AEI-Brookings Joint Center
An Analysis of the Sixth Government Report on the Costs and Benefits of Federal Regulations
This paper critically reviews the draft of the Office of Management and Budget’s sixth report on the benefits and costs of federal regulation. The draft report represents an improvement over previous reports in some ways. For example, it aggregates costs and benefits for regulatory programs and expands the time frame of analysis to ten years.
While there has been progress, some useful innovations from last year are not included in this draft. Unlike last year's report, this year's draft report neither lists antiterrorism regulations by agency nor provides useful summary information on a number of OMB's regulatory oversight activities, such as return letters and prompt letters.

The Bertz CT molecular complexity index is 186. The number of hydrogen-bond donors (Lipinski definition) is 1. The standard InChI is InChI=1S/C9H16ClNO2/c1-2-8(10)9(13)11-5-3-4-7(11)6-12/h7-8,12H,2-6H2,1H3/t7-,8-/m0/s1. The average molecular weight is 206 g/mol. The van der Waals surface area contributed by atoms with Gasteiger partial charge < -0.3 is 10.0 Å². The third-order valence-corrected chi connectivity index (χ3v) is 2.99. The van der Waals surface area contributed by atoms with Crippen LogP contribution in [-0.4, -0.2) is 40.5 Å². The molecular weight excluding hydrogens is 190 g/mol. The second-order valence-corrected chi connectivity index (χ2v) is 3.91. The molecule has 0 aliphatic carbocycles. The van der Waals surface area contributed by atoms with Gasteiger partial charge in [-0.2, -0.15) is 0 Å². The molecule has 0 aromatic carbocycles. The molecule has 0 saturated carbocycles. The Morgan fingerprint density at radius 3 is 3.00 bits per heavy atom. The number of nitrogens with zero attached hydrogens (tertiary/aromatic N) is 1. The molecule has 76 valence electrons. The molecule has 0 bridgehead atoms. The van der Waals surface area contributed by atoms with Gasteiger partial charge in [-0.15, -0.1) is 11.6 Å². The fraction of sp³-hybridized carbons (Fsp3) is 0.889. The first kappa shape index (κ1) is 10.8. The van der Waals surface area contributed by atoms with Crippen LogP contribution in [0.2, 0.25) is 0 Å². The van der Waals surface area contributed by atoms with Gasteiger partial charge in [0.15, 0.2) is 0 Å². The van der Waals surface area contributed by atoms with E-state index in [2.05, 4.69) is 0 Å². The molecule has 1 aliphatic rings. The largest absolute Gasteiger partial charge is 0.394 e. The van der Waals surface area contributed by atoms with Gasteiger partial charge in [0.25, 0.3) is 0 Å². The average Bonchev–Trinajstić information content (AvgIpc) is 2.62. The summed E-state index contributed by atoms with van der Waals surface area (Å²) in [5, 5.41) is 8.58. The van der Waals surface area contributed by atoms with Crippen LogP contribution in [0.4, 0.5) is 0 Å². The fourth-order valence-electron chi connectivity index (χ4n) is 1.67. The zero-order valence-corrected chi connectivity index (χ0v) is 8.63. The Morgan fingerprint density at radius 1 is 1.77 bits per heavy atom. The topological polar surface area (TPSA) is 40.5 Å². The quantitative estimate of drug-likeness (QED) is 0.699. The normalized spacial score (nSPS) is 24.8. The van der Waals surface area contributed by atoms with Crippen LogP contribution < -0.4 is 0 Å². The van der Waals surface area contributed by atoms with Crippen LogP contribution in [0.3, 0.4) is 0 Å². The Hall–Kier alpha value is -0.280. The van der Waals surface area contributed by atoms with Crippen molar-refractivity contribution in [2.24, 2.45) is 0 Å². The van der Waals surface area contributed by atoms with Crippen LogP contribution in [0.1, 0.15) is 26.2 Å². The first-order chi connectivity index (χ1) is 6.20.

There is room for significant improvement. We offer five recommendations—one for Congress and four for OMB—that would help hold lawmakers more accountable for the regulations they produce. Our recommendations focus on getting the regulatory agencies to produce better analysis, making that analysis more transparent and readily available, and making the regulatory process itself more transparent.
We recommend that OMB include a scorecard that summarizes the extent to which regulatory analyses comply with OMB's guidelines for regulatory analysis; provide information on regulations addressing terrorist threats; summarize useful information on a number of OMB's regulatory oversight activities, including return letters, prompt letters, turnaround time, and regulations and programs recommended for improvement or reform; and ask independent agencies to provide annual assessments of the costs and benefits of their economically significant regulations. We also suggest that Congress require agencies to comply with OMB's information quality guidelines and guidelines for regulatory analysis.